Knights, Bishops and Deer Parks: Episcopal Identity, Emasculation and Clerical Space in Medieval England

  • Andrew G. Miller
Part of the Genders and Sexualities in History book series (GSX)


Just days before Thomas Becket, the archbishop of Canterbury, was murdered in Canterbury Cathedral by a band of King Henry II’s knights (29 December 1170), he received word of outrages committed against him by members of the de Broc family, who were servants of the king and with whom the archbishop had been struggling over the control of the Canterbury estates since Becket’s exile in 1167.1 Among their offences, members of the de Broc family had intercepted one of the archbishop’s ships carrying wine and killed or imprisoned the sailors; they broke into the archbishop’s private park, slaughtered deer therein and seized his hunting dogs; they even cut off the tail of a horse in his service carrying household provisions—the mutilated beast was brought before Becket to see.2 The archbishop’s biographers report that such acts of violence steeled his resolve, preparing the way for manly resistance, holy defiance and blessed martyrdom.3 William fitz Stephen, for example, attests that Becket ‘was greatly strengthened in the Lord, behaving manfully and adorning himself with the armor of God, so that he might be able to stand valiantly in the day of the Lord; but he kept it secret, as much as he could, lest a disturbance arise in so festive [a season].’4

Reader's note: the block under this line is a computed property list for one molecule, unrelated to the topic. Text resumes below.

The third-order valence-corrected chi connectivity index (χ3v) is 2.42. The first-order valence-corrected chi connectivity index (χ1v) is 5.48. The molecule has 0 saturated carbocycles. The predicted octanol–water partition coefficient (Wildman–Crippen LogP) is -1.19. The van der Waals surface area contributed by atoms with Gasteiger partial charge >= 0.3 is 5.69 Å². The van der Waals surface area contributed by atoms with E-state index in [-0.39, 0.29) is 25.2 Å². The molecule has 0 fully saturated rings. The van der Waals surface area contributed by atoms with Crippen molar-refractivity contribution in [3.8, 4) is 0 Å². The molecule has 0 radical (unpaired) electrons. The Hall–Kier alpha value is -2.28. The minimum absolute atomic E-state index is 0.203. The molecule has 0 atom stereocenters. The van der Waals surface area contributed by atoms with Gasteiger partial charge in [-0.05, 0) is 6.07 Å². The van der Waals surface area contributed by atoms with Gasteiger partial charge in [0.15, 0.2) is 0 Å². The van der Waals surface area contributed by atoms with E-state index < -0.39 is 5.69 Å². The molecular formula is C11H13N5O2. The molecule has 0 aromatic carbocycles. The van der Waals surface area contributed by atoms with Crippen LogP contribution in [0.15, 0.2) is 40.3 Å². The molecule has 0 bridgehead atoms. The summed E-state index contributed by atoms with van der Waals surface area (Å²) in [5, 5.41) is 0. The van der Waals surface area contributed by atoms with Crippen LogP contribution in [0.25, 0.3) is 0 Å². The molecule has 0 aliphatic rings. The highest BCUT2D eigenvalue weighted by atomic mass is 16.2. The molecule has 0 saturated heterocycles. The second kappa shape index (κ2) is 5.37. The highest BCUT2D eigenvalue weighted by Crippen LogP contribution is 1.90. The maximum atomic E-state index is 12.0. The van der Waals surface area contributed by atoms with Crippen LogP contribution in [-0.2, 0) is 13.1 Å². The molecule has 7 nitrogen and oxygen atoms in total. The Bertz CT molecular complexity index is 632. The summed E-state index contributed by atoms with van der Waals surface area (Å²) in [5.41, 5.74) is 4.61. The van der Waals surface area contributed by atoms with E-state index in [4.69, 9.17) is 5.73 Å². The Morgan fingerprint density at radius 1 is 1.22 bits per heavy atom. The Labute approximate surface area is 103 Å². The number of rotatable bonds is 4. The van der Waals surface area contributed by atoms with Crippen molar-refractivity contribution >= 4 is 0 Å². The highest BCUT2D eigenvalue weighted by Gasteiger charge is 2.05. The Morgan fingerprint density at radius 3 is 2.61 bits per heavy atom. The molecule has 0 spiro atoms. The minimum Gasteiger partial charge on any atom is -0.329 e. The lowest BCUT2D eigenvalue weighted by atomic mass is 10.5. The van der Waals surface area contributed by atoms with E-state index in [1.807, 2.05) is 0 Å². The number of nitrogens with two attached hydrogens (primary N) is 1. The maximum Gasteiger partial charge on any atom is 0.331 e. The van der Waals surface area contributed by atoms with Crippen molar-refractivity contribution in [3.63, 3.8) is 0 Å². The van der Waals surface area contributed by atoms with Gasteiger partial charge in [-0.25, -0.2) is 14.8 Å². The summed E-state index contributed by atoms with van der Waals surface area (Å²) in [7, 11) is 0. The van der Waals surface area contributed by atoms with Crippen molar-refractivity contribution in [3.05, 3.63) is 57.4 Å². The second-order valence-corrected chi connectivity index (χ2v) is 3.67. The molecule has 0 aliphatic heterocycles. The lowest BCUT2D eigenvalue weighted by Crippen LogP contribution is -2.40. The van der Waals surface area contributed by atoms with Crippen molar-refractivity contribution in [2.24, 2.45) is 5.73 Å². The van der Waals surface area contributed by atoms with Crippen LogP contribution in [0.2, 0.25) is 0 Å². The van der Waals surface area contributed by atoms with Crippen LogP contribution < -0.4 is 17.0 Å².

Thirteenth Century Hunting Ground Female Deer Archaeological Society Male Deer 
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© Andrew G. Miller 2010

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  • Andrew G. Miller

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